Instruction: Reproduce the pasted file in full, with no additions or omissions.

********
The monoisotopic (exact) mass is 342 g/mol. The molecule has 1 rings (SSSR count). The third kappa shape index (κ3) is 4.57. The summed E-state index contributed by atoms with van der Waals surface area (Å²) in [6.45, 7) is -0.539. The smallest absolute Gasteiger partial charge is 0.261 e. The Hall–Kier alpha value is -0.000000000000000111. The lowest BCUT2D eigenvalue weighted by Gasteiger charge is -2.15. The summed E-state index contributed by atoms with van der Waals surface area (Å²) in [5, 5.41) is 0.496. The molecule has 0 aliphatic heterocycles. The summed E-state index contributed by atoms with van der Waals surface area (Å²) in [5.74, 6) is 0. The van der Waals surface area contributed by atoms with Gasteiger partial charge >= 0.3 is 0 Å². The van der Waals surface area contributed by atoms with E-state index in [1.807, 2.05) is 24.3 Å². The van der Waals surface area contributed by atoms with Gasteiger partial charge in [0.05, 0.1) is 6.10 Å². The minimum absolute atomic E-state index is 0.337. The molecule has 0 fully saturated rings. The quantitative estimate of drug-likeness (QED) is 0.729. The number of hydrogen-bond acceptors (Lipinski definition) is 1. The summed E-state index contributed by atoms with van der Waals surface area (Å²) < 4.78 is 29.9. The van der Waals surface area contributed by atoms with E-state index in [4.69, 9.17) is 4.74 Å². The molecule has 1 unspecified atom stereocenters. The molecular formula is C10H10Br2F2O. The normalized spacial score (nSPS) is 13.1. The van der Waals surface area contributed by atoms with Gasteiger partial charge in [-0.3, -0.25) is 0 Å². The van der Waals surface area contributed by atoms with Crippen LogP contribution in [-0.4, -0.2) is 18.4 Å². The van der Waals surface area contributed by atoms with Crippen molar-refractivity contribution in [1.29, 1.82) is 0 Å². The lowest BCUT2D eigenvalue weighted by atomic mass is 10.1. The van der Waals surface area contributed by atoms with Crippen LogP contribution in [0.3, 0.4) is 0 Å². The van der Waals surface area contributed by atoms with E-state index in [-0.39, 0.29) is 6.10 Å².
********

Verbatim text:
The monoisotopic (exact) mass is 342 g/mol. The molecule has 1 rings (SSSR count). The third kappa shape index (κ3) is 4.57. The summed E-state index contributed by atoms with van der Waals surface area (Å²) in [6.45, 7) is -0.539. The smallest absolute Gasteiger partial charge is 0.261 e. The Hall–Kier alpha value is -0.000000000000000111. The lowest BCUT2D eigenvalue weighted by Gasteiger charge is -2.15. The summed E-state index contributed by atoms with van der Waals surface area (Å²) in [5, 5.41) is 0.496. The molecule has 0 aliphatic heterocycles. The summed E-state index contributed by atoms with van der Waals surface area (Å²) in [5.74, 6) is 0. The van der Waals surface area contributed by atoms with Gasteiger partial charge >= 0.3 is 0 Å². The van der Waals surface area contributed by atoms with E-state index in [1.807, 2.05) is 24.3 Å². The van der Waals surface area contributed by atoms with Gasteiger partial charge in [0.05, 0.1) is 6.10 Å². The minimum absolute atomic E-state index is 0.337. The molecule has 0 fully saturated rings. The quantitative estimate of drug-likeness (QED) is 0.729. The number of hydrogen-bond acceptors (Lipinski definition) is 1. The summed E-state index contributed by atoms with van der Waals surface area (Å²) < 4.78 is 29.9. The van der Waals surface area contributed by atoms with E-state index in [4.69, 9.17) is 4.74 Å². The molecule has 1 unspecified atom stereocenters. The molecular formula is C10H10Br2F2O. The normalized spacial score (nSPS) is 13.1. The van der Waals surface area contributed by atoms with Gasteiger partial charge in [-0.3, -0.25) is 0 Å². The van der Waals surface area contributed by atoms with Crippen LogP contribution in [-0.4, -0.2) is 18.4 Å². The van der Waals surface area contributed by atoms with Crippen molar-refractivity contribution in [1.29, 1.82) is 0 Å². The lowest BCUT2D eigenvalue weighted by atomic mass is 10.1. The van der Waals surface area contributed by atoms with Crippen LogP contribution in [0.3, 0.4) is 0 Å². The van der Waals surface area contributed by atoms with E-state index in [-0.39, 0.29) is 6.10 Å².